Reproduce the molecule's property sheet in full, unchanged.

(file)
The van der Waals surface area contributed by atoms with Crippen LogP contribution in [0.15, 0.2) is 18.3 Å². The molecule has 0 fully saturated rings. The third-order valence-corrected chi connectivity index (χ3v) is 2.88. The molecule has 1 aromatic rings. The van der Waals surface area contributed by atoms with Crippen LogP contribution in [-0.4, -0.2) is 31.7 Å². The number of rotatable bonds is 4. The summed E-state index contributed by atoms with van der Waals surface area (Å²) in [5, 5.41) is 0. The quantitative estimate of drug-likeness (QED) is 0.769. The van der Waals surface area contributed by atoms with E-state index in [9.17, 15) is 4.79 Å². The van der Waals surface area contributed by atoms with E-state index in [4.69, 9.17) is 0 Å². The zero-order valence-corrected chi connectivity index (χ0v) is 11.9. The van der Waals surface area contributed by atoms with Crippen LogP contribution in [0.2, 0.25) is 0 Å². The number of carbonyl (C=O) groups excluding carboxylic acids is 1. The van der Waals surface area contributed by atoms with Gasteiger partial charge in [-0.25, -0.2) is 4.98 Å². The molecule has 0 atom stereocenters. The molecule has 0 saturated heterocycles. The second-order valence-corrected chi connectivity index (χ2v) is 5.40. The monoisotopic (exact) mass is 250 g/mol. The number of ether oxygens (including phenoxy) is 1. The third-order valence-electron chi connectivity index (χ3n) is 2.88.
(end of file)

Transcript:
The van der Waals surface area contributed by atoms with Crippen LogP contribution in [0.15, 0.2) is 18.3 Å². The molecule has 0 fully saturated rings. The third-order valence-corrected chi connectivity index (χ3v) is 2.88. The molecule has 1 aromatic rings. The van der Waals surface area contributed by atoms with Crippen LogP contribution in [-0.4, -0.2) is 31.7 Å². The number of rotatable bonds is 4. The summed E-state index contributed by atoms with van der Waals surface area (Å²) in [5, 5.41) is 0. The quantitative estimate of drug-likeness (QED) is 0.769. The van der Waals surface area contributed by atoms with E-state index in [9.17, 15) is 4.79 Å². The van der Waals surface area contributed by atoms with E-state index in [4.69, 9.17) is 0 Å². The zero-order valence-corrected chi connectivity index (χ0v) is 11.9. The van der Waals surface area contributed by atoms with Crippen LogP contribution in [0.2, 0.25) is 0 Å². The number of carbonyl (C=O) groups excluding carboxylic acids is 1. The van der Waals surface area contributed by atoms with Gasteiger partial charge in [-0.25, -0.2) is 4.98 Å². The molecule has 0 atom stereocenters. The molecule has 0 saturated heterocycles. The second-order valence-corrected chi connectivity index (χ2v) is 5.40. The monoisotopic (exact) mass is 250 g/mol. The number of ether oxygens (including phenoxy) is 1. The third-order valence-electron chi connectivity index (χ3n) is 2.88.